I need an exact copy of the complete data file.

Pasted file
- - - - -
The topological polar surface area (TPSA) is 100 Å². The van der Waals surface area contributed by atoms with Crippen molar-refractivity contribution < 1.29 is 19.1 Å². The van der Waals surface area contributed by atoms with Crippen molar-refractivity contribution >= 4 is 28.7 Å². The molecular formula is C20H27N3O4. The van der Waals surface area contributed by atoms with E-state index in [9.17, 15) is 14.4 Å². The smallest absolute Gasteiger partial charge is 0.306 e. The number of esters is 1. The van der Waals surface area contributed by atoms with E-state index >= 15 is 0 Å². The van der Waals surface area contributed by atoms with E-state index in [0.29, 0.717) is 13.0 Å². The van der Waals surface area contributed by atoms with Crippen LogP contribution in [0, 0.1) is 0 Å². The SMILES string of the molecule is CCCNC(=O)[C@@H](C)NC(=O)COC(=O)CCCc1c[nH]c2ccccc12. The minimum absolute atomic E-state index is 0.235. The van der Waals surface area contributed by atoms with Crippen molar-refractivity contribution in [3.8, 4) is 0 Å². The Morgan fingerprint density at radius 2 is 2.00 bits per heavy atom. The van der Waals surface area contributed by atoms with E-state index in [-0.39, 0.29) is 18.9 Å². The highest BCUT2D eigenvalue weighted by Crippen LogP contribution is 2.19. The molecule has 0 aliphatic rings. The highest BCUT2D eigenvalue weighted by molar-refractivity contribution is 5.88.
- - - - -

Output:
The topological polar surface area (TPSA) is 100 Å². The van der Waals surface area contributed by atoms with Crippen molar-refractivity contribution < 1.29 is 19.1 Å². The van der Waals surface area contributed by atoms with Crippen molar-refractivity contribution >= 4 is 28.7 Å². The molecular formula is C20H27N3O4. The van der Waals surface area contributed by atoms with E-state index in [9.17, 15) is 14.4 Å². The smallest absolute Gasteiger partial charge is 0.306 e. The number of esters is 1. The van der Waals surface area contributed by atoms with E-state index >= 15 is 0 Å². The van der Waals surface area contributed by atoms with E-state index in [0.29, 0.717) is 13.0 Å². The van der Waals surface area contributed by atoms with Crippen LogP contribution in [0, 0.1) is 0 Å². The SMILES string of the molecule is CCCNC(=O)[C@@H](C)NC(=O)COC(=O)CCCc1c[nH]c2ccccc12. The minimum absolute atomic E-state index is 0.235. The van der Waals surface area contributed by atoms with Crippen molar-refractivity contribution in [3.8, 4) is 0 Å². The Morgan fingerprint density at radius 2 is 2.00 bits per heavy atom. The van der Waals surface area contributed by atoms with E-state index in [-0.39, 0.29) is 18.9 Å². The highest BCUT2D eigenvalue weighted by Crippen LogP contribution is 2.19. The molecule has 0 aliphatic rings. The highest BCUT2D eigenvalue weighted by molar-refractivity contribution is 5.88.